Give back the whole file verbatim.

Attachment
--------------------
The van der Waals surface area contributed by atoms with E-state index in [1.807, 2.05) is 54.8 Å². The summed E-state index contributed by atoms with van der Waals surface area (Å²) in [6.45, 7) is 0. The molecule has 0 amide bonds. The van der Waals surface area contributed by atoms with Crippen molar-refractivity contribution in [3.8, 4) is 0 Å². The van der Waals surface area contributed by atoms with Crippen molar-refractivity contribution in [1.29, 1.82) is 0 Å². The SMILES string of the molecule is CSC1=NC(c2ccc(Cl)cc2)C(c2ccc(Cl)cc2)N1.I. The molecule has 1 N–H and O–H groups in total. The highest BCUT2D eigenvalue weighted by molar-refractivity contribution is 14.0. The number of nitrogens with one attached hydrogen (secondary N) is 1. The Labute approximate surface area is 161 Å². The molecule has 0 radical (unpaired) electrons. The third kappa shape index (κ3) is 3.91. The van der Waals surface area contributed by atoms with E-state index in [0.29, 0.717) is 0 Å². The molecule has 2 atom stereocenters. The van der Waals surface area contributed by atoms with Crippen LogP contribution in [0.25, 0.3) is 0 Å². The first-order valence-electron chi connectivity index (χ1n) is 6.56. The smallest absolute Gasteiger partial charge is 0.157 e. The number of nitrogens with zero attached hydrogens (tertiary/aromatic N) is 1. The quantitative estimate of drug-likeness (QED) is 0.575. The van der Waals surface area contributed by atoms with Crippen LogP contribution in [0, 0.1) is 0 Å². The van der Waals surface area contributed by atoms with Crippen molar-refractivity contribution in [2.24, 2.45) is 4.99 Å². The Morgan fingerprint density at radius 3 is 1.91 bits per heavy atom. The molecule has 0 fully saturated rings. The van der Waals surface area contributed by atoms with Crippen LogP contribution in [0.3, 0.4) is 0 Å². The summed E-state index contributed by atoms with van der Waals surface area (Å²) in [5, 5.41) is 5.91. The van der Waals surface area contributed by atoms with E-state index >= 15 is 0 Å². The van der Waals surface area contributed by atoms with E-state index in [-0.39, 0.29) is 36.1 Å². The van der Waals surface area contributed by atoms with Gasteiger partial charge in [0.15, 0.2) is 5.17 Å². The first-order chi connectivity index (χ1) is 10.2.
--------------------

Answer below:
The van der Waals surface area contributed by atoms with E-state index in [1.807, 2.05) is 54.8 Å². The summed E-state index contributed by atoms with van der Waals surface area (Å²) in [6.45, 7) is 0. The molecule has 0 amide bonds. The van der Waals surface area contributed by atoms with Crippen molar-refractivity contribution in [3.8, 4) is 0 Å². The van der Waals surface area contributed by atoms with Crippen molar-refractivity contribution in [1.29, 1.82) is 0 Å². The SMILES string of the molecule is CSC1=NC(c2ccc(Cl)cc2)C(c2ccc(Cl)cc2)N1.I. The molecule has 1 N–H and O–H groups in total. The highest BCUT2D eigenvalue weighted by molar-refractivity contribution is 14.0. The number of nitrogens with one attached hydrogen (secondary N) is 1. The Labute approximate surface area is 161 Å². The molecule has 0 radical (unpaired) electrons. The third kappa shape index (κ3) is 3.91. The van der Waals surface area contributed by atoms with E-state index in [0.29, 0.717) is 0 Å². The molecule has 2 atom stereocenters. The van der Waals surface area contributed by atoms with Crippen LogP contribution in [0.25, 0.3) is 0 Å². The first-order valence-electron chi connectivity index (χ1n) is 6.56. The smallest absolute Gasteiger partial charge is 0.157 e. The number of nitrogens with zero attached hydrogens (tertiary/aromatic N) is 1. The quantitative estimate of drug-likeness (QED) is 0.575. The van der Waals surface area contributed by atoms with Crippen LogP contribution in [0, 0.1) is 0 Å². The van der Waals surface area contributed by atoms with Crippen molar-refractivity contribution in [2.24, 2.45) is 4.99 Å². The Morgan fingerprint density at radius 3 is 1.91 bits per heavy atom. The molecule has 0 fully saturated rings. The van der Waals surface area contributed by atoms with Crippen LogP contribution in [0.3, 0.4) is 0 Å². The summed E-state index contributed by atoms with van der Waals surface area (Å²) in [5, 5.41) is 5.91. The van der Waals surface area contributed by atoms with E-state index >= 15 is 0 Å². The van der Waals surface area contributed by atoms with E-state index in [-0.39, 0.29) is 36.1 Å². The van der Waals surface area contributed by atoms with Gasteiger partial charge in [0.15, 0.2) is 5.17 Å². The first-order chi connectivity index (χ1) is 10.2.